Queensland Health has claimed that its problematic shared SAP HR/payroll system is finally under control.
The system caused more than 35,000 payroll errors after being introduced on 8 March 2010.
It was criticised heavily by the state’s Auditor-General in June of last year, and later underwent a series of external reviews that led to the long-term abandonment of whole-of-government shared services strategies in the state.
In the meantime, Queensland’s Health Minister Geoff Wilson yesterday announced that the state was on track to deliver a stable, optimised environment as per an 18-month interim blueprint announced last November.
Rather than replacing the malfunctioning system, blueprint author Ernst & Young recommended that Queensland Health reconfigure the SAP system to resolve issues and improve usability (pdf).
The goal was a stable payroll system that featured electronic forms processing, improvements to leave and termination processing, enhanced reporting and self-service capabilities.
As of this month, the system was expected to support automated payments, simplified payslips, new penalty rates and enterprise bargaining agreement changes, as well as vendor-supplied upgrades.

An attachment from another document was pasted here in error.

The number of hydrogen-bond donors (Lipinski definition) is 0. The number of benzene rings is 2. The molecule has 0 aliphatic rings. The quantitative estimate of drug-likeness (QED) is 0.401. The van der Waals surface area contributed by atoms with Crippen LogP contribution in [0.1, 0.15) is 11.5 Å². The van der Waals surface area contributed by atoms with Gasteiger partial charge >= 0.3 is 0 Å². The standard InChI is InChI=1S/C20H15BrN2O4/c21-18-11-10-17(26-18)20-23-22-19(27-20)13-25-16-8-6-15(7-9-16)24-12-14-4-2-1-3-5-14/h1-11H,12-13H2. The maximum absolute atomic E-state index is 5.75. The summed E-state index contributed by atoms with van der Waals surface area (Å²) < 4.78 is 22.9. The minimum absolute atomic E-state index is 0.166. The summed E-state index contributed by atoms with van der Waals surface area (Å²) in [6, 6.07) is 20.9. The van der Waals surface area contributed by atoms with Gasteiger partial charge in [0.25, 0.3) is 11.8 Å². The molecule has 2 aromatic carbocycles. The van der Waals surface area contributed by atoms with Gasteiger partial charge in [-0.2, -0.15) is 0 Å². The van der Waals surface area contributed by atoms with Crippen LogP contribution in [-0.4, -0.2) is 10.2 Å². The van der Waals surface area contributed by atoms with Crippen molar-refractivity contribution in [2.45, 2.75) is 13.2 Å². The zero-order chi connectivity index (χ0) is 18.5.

The State Government announced that payroll enquiries had decreased by more than 80 percent since last March, to less than 500 calls from Queensland Health’s 78,000 employees.
It also claimed to have eliminated its backlog of outstanding pay adjustments, reduced the number of staff who received an incorrect pay to 243 in January, and the number of staff receiving no pay to 31 in the last pay cycle.
“I know 2010 was a tough year, but I want to reassure our staff that 2011 will be different,” Wilson said.
“As a Government we won't rest until our health staff have the modern, efficient and effective payroll system that they deserve.
“We are well on the way to delivering this, and I am committed to continuing to drive this improvement for our staff,” he said.